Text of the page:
In response to an argument that an eternal thing is something that remains throughout all time, and is therefore is temporal, St. Thomas says:
Taken per se, time is the measure of the first motion, and so temporal existence is not measured by time except as subject to the variation of the motion of the sphere (caeli). Thus Averroes says that we sense time so far as we sense ourselves to exist within the variable existence of the motion of the sphere. It follows that all things that are caused by the motion of the sphere, the first measure of which is time, are measured by time, and and everyone who senses any sort of variation that follows the motion of the sphere senses time even if he doesn’t see the actual motion of the sphere.
[T]empus per se est mensura motus primi; unde esse rerum temporalium non mensuratur tempore nisi prout subjacet variationi ex motu caeli. Unde dicit Commentator, quod sentimus tempus, secundum quod percipimus nos esse in esse variabili ex motu caeli. Et inde est quod omnia quae ordinantur ad motum caeli sicut ad causam, cujus primo mensura est tempus, mensurantur tempore; et quicumque sentit quamcumque variabilitatem quae consequitur ex motu caeli, sentit tempus, quamvis non videat ipsum motum caeli.
Sup Sen I. q. 19 a. 2
To speak of time per se means to speak of it as it is understood through the concrete account of a physical theory; and the very perception of time is the perception of what we see through a theoretical account.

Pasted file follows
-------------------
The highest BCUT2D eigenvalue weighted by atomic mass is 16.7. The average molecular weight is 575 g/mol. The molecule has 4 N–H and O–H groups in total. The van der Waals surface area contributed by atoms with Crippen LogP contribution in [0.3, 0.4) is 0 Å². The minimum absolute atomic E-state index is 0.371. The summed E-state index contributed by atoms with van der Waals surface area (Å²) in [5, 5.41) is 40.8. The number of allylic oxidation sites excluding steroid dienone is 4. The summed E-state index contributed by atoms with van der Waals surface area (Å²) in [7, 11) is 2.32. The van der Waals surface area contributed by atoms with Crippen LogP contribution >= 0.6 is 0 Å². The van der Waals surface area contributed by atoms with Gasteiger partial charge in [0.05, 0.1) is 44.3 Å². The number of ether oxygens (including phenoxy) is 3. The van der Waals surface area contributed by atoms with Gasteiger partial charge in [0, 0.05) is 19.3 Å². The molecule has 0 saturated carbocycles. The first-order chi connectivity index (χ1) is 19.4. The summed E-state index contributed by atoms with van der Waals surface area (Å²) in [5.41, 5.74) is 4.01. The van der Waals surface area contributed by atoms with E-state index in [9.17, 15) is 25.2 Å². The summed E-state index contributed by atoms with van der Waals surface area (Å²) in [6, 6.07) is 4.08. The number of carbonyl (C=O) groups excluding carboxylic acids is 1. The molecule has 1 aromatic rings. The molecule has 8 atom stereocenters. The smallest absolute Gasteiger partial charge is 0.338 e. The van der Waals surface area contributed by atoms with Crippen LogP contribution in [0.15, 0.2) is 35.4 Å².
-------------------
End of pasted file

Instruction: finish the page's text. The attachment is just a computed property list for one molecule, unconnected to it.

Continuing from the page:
My suspicion is that time is particularly difficult to deal with by common notions and their subsequent dialectical development. This is borne out even in Aristotle’s Physics – for even though he could say a great deal about motion from common principles, when he speaks of time he very quickly has to bring in the outermost sphere (though it comes up even more quickly in his account of place).
I’m interested in this primarily as a metaphysician, and with an eye to speaking of eternity, but this seems to be a cue that my idea of eternity should make more reference to light cones, entropy (and therefore information), and the diffusion of causes throughout nature (as opposed to the higher causes being in a different place from the lower ones.)
The difficulty in doing this, however, is that eternity is not a measure of being that can be derived from the sort of account of the world in which entropy makes sense. Eternity is not constructable by the human effort, nor do we have any relevant units in which we might give eternity an algebraic expression.